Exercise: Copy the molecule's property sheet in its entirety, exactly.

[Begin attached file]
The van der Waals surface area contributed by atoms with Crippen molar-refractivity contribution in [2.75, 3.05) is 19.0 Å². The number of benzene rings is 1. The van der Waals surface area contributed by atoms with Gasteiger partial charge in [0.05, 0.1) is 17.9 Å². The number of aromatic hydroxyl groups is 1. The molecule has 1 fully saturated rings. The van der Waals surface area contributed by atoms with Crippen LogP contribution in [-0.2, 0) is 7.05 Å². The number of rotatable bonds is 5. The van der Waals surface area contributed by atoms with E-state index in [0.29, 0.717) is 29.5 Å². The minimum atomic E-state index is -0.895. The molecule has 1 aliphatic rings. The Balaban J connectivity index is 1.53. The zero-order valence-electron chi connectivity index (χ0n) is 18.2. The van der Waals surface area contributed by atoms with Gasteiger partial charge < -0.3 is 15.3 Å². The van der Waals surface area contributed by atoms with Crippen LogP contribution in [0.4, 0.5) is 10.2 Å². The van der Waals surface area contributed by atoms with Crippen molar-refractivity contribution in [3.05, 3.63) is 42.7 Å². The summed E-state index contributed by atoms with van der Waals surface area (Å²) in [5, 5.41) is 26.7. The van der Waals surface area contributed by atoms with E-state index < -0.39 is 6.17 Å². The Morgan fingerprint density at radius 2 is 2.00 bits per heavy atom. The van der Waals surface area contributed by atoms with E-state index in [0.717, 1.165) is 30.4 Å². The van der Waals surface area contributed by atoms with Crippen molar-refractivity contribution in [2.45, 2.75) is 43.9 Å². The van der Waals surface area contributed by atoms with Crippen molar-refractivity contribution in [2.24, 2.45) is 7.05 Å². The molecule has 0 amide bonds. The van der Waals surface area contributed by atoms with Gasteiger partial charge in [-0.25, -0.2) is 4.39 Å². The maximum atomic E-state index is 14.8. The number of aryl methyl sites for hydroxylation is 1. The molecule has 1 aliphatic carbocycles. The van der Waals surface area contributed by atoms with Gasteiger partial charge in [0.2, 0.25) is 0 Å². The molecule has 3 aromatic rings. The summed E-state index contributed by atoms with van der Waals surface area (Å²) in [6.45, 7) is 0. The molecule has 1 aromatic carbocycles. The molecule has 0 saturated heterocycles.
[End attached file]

The van der Waals surface area contributed by atoms with Crippen molar-refractivity contribution in [2.75, 3.05) is 19.0 Å². The number of benzene rings is 1. The van der Waals surface area contributed by atoms with Gasteiger partial charge in [0.05, 0.1) is 17.9 Å². The number of aromatic hydroxyl groups is 1. The molecule has 1 fully saturated rings. The van der Waals surface area contributed by atoms with Crippen LogP contribution in [-0.2, 0) is 7.05 Å². The number of rotatable bonds is 5. The van der Waals surface area contributed by atoms with E-state index in [0.29, 0.717) is 29.5 Å². The minimum atomic E-state index is -0.895. The molecule has 1 aliphatic rings. The Balaban J connectivity index is 1.53. The zero-order valence-electron chi connectivity index (χ0n) is 18.2. The van der Waals surface area contributed by atoms with Gasteiger partial charge < -0.3 is 15.3 Å². The van der Waals surface area contributed by atoms with Crippen LogP contribution in [0.4, 0.5) is 10.2 Å². The van der Waals surface area contributed by atoms with Crippen molar-refractivity contribution in [3.05, 3.63) is 42.7 Å². The summed E-state index contributed by atoms with van der Waals surface area (Å²) in [5, 5.41) is 26.7. The van der Waals surface area contributed by atoms with E-state index < -0.39 is 6.17 Å². The Morgan fingerprint density at radius 2 is 2.00 bits per heavy atom. The van der Waals surface area contributed by atoms with E-state index in [0.717, 1.165) is 30.4 Å². The van der Waals surface area contributed by atoms with Crippen molar-refractivity contribution in [2.45, 2.75) is 43.9 Å². The van der Waals surface area contributed by atoms with Crippen molar-refractivity contribution in [2.24, 2.45) is 7.05 Å². The molecule has 0 amide bonds. The van der Waals surface area contributed by atoms with Gasteiger partial charge in [-0.25, -0.2) is 4.39 Å². The maximum atomic E-state index is 14.8. The number of aryl methyl sites for hydroxylation is 1. The molecule has 1 aliphatic carbocycles. The van der Waals surface area contributed by atoms with Gasteiger partial charge in [0.2, 0.25) is 0 Å². The molecule has 3 aromatic rings. The summed E-state index contributed by atoms with van der Waals surface area (Å²) in [6.45, 7) is 0. The molecule has 1 aromatic carbocycles. The molecule has 0 saturated heterocycles.